Have you ever looked at a painting or a mural and been curious to know the history behind it? Well, for any art lover, it would always draw attention or interest as art comes in different shapes and forms. If you look around, you will see several works of art just out the street. It is always something interesting to learn about how they came about. Well, these Egyptian paintings have been there for years but recently scientists have discovered something remarkable about them that has left everybody opened mouthed.

2000-Year-Old Paintings

There were a few archaeologists who had been working in Egypt. These researchers soon discovered an amazing collection of mummy portraits in 1899. All these portraits looked extremely familiar with each other. And these artworks are allegedly linked to their mummified remains. These paintings were done during the time the Romans held sway in Egypt about 2,000 years ago. It was such a surprising find because the archaeologists did not expect to find so many of them. The portraits had disappeared as they were directly kept in storage ever since they had been discovered. But in the year 2015, scientists and conservators decided to hold a re-evaluation of these paintings. What they were to discover completely left them amazed.

All The Way To Europe

Like we had mentioned earlier, there have been so many records of Egyptian paintings being discovered. And it was not until the beginning of the 1800s that there additional discoveries. These new discoveries soon found their way back into some European collections. It is quite amazing if you think about how recent the uncovering of these paintings happened.And also, the paintings’ final destinations would then become the British Museum in London. There are some painting that has been placed at the Louvre in Paris as well. Who knows, there could be some more of them waiting to be discovered. So what did they found after a closer inspection?

A  Closer Look

And so after these paintings were discovered, there was no extensive study as such placed on them. There was bound to be researches who wish to take a closer, to decipher what these paintings meant. And so naturally, by the late 19th century, serious archaeologists such as Brit Flinders Petrie were soon drawn to take a closer look at these portraits. And after putting in work and effort, Petrie finally discovered 81 portraits at Hawara in 1887. He had been working profusely to hopefully dig up something new and exciting regarding these Egyptian portraits. His discoveries have been placed in London and the works obviously attracted a lot of attention, a crowd attraction actually.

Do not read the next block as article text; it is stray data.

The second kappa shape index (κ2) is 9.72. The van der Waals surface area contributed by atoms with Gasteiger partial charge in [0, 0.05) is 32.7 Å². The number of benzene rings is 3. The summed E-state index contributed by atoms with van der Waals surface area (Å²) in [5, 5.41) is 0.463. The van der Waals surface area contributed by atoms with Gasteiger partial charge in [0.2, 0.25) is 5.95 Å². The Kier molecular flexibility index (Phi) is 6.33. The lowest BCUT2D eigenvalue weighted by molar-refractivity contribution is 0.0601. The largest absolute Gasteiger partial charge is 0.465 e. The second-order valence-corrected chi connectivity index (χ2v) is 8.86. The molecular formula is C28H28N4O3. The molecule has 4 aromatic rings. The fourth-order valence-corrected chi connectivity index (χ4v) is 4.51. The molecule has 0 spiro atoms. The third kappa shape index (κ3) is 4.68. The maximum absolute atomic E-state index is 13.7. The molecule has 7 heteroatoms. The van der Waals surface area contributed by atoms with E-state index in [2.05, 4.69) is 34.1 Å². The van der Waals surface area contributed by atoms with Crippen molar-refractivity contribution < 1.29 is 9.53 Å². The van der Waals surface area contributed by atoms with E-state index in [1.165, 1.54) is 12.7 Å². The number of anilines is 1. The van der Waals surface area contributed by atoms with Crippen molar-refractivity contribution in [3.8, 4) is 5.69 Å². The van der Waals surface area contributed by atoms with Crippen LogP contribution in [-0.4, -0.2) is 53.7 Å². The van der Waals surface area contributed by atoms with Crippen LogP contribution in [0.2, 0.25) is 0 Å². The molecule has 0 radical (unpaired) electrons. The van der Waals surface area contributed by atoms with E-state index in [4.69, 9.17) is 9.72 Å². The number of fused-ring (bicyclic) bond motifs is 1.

What Did They Find?

After they could finally take a closer look at the details of the paintings, the researchers would soon discover something quite intriguing. There was a particular finding that left the researchers puzzled at first. It appears that out of six of these 15 paintings’ background layer had blue pigment. It was a detail that these researchers did not expect to discover. What the researcher revealed was something that the world had never heard of before. “The discovery changes our understanding of how this particular pigment was used by artists in the second century A.D.. I suspect we will start to find unusual uses of this colorant in a lot of different works of art, such as wall paintings and sculpture,” claims expert Walton.

Something More

“For example,” Walton further explained, “we found that the iron-earth pigments most likely came from Keos in Greece, the red lead from Spain and the wood substrate on which the portraits are painted came from central Europe.” The artists that painted these masterpieces were not just using sophisticated techniques to create subtle hues, the supply chain during their time falls at par with what is used even today.